Whisky gets greener as Scottish distillers burn waste byproducts
By Nina Chestney
SPEYSIDE (Reuters) - Scotch whisky distillers are burning their unwanted grain byproducts, wood chips and other types of biomass for a source of energy in remote areas of the Highlands, where gas links are scarce and fuel oil is pricey.
The production of Scotch whisky has evolved over more than 500 years and is steeped in tradition. It is also a big business, generating 4 billion pounds ($6 billion) a year in exports - a quarter of all Britain's food and drink sales abroad.
New distilleries are being built to meet demand from over 200 countries around the world including new markets in Asia, Latin America and the Middle East. Family-run, centuries-old distilleries are trying to minimize operational costs.
Most distilleries in Scotland have relied on heavy fuel oil to generate heat for distilling processes, but biomass such as wood, plant-based material or organic waste is now an increasingly attractive and reliable option.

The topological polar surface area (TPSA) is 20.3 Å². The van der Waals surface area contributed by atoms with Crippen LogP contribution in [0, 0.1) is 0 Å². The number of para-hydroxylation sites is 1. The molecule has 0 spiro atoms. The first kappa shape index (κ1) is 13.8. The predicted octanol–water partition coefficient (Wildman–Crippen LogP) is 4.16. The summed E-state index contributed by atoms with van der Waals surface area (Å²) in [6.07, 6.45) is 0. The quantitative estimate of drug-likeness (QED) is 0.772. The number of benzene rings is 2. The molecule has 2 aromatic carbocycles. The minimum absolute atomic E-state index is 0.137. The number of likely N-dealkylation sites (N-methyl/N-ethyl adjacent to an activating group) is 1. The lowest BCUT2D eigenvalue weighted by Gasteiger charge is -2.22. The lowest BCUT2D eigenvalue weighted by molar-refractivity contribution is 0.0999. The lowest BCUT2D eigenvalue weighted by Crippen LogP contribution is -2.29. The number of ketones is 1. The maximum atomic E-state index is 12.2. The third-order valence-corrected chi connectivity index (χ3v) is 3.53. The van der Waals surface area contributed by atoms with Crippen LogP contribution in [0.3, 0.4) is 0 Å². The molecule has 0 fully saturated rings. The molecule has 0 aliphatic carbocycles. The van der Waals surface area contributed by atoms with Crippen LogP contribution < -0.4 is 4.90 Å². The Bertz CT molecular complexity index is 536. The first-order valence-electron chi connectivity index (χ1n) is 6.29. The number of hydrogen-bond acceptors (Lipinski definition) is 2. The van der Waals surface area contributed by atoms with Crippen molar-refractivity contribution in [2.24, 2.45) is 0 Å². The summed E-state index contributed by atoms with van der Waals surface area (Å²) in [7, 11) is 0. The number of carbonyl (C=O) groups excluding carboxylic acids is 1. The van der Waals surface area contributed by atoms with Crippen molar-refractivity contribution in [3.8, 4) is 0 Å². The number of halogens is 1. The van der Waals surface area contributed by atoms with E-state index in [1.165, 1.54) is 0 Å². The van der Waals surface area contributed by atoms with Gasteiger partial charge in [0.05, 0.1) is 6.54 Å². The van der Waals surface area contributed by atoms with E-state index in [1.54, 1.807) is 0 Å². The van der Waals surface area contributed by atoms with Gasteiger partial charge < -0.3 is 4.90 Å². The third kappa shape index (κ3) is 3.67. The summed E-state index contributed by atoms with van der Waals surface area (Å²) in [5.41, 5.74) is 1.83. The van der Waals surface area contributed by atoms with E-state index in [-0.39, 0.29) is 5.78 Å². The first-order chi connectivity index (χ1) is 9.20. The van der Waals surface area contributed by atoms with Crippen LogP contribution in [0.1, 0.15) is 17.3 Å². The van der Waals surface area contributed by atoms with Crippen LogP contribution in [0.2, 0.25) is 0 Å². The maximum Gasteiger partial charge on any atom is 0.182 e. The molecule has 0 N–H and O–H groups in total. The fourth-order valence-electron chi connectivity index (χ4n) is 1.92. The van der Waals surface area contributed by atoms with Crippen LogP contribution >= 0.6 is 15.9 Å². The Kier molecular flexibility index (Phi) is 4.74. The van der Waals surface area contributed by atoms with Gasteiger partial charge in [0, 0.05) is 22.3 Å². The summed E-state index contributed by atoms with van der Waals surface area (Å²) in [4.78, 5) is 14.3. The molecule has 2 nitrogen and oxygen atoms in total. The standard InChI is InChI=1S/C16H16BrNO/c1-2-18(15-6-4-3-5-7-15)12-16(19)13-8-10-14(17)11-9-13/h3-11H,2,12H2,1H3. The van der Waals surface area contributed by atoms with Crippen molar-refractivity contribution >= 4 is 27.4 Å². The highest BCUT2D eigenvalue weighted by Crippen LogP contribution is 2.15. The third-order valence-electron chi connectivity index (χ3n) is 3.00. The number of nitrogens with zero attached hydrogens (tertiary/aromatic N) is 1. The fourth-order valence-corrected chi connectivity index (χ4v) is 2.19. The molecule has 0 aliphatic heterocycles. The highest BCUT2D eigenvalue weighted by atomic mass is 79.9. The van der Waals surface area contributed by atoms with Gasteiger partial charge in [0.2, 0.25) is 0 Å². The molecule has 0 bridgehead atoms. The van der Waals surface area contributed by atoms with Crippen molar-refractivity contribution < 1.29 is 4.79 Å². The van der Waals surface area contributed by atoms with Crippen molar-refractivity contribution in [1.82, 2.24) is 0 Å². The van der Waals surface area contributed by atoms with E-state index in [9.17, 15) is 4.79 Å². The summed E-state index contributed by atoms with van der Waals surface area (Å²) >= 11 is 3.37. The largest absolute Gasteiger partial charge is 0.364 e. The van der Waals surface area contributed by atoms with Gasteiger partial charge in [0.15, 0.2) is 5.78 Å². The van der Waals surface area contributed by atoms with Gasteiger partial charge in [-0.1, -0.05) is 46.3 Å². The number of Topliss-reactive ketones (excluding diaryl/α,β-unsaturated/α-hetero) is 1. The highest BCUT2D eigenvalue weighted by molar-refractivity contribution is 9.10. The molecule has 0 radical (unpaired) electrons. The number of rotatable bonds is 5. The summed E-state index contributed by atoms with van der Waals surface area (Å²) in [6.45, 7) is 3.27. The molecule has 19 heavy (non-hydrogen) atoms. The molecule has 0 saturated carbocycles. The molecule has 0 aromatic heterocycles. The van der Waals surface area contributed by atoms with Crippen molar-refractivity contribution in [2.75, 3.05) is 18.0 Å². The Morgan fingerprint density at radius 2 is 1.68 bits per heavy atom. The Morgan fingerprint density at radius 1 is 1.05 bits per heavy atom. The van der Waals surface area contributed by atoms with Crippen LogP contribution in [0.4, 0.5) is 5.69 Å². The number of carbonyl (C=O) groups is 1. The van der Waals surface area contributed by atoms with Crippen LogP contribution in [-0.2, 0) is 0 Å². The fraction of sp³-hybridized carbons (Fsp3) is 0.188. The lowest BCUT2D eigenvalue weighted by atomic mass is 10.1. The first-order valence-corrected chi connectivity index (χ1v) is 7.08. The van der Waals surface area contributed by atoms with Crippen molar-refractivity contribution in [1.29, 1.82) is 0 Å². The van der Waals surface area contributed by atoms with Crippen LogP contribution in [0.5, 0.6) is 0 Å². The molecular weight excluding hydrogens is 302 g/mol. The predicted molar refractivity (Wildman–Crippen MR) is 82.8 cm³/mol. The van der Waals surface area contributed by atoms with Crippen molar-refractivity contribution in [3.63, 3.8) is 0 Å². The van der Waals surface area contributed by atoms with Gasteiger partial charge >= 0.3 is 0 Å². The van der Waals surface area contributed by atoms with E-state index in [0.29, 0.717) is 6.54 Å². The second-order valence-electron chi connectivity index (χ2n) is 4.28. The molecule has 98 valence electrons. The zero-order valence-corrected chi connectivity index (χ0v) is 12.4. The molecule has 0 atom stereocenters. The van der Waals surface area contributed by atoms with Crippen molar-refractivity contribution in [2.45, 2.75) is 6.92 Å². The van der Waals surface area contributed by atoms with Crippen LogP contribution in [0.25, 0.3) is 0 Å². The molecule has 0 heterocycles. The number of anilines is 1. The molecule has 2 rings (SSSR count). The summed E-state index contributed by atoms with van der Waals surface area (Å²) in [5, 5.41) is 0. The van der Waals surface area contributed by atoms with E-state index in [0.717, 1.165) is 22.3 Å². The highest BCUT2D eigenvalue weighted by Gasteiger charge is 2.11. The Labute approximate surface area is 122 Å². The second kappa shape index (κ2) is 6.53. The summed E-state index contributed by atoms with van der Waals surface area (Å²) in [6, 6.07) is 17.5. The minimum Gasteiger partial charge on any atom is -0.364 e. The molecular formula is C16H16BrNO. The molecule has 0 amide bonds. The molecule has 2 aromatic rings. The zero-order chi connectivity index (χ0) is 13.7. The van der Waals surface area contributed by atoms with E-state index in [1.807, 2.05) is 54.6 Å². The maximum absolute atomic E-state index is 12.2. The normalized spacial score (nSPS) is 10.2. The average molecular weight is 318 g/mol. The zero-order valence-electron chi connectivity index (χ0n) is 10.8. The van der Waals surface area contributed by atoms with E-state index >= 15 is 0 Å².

"As we expand capacity, biomass will be an integral part of what we are doing going forward," said Gerry O'Hagan, operational excellence director of spirits and wine for Diageo, the world's biggest spirits company.
In the whisky-making heartland of Speyside in north-east Scotland, Diageo opened a 45 million pound distillery four years ago at Roseisle. Barley fields surround the modern industrial building, with glistening glass walls enclosing huge copper stills.
The distillery, which has no access to a gas line, produces 10.5 million liters a year, which is matured for a minimum of three years before being used in brands such as Johnnie Walker. Continued...